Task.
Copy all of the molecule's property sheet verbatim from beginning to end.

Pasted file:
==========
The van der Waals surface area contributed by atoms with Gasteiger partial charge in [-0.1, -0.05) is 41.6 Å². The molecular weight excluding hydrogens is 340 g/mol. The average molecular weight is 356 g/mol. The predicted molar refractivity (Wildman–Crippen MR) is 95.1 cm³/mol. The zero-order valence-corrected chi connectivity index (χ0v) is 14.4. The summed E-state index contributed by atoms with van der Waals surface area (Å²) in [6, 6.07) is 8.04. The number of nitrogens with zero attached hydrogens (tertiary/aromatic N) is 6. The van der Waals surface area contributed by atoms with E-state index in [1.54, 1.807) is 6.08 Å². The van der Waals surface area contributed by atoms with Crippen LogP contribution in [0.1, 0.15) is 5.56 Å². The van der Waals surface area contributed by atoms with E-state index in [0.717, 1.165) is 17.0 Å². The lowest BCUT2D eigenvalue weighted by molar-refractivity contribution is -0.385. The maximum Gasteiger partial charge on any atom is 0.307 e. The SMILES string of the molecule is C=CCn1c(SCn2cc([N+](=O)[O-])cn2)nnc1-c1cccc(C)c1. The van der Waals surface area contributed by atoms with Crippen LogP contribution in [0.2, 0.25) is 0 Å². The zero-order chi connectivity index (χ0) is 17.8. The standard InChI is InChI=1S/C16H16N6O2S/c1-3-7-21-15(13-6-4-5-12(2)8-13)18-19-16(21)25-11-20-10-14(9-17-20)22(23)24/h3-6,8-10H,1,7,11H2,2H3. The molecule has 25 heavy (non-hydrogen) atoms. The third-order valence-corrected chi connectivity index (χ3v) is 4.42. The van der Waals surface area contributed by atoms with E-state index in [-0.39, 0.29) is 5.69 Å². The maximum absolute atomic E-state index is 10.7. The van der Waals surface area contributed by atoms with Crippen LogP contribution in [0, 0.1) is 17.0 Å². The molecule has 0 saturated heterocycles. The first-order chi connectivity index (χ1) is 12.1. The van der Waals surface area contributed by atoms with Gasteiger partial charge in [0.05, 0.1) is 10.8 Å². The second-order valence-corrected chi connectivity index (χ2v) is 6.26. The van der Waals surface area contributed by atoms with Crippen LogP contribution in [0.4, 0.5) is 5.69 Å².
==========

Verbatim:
The van der Waals surface area contributed by atoms with Gasteiger partial charge in [-0.1, -0.05) is 41.6 Å². The molecular weight excluding hydrogens is 340 g/mol. The average molecular weight is 356 g/mol. The predicted molar refractivity (Wildman–Crippen MR) is 95.1 cm³/mol. The zero-order valence-corrected chi connectivity index (χ0v) is 14.4. The summed E-state index contributed by atoms with van der Waals surface area (Å²) in [6, 6.07) is 8.04. The number of nitrogens with zero attached hydrogens (tertiary/aromatic N) is 6. The van der Waals surface area contributed by atoms with E-state index in [1.54, 1.807) is 6.08 Å². The van der Waals surface area contributed by atoms with Crippen LogP contribution in [0.1, 0.15) is 5.56 Å². The van der Waals surface area contributed by atoms with E-state index in [0.717, 1.165) is 17.0 Å². The lowest BCUT2D eigenvalue weighted by molar-refractivity contribution is -0.385. The maximum Gasteiger partial charge on any atom is 0.307 e. The SMILES string of the molecule is C=CCn1c(SCn2cc([N+](=O)[O-])cn2)nnc1-c1cccc(C)c1. The van der Waals surface area contributed by atoms with Crippen LogP contribution in [0.2, 0.25) is 0 Å². The zero-order chi connectivity index (χ0) is 17.8. The standard InChI is InChI=1S/C16H16N6O2S/c1-3-7-21-15(13-6-4-5-12(2)8-13)18-19-16(21)25-11-20-10-14(9-17-20)22(23)24/h3-6,8-10H,1,7,11H2,2H3. The molecule has 25 heavy (non-hydrogen) atoms. The third-order valence-corrected chi connectivity index (χ3v) is 4.42. The van der Waals surface area contributed by atoms with E-state index in [-0.39, 0.29) is 5.69 Å². The maximum absolute atomic E-state index is 10.7. The van der Waals surface area contributed by atoms with Crippen LogP contribution in [0, 0.1) is 17.0 Å². The molecule has 0 saturated heterocycles. The first-order chi connectivity index (χ1) is 12.1. The van der Waals surface area contributed by atoms with Gasteiger partial charge in [0.05, 0.1) is 10.8 Å². The second-order valence-corrected chi connectivity index (χ2v) is 6.26. The van der Waals surface area contributed by atoms with Crippen LogP contribution in [0.4, 0.5) is 5.69 Å².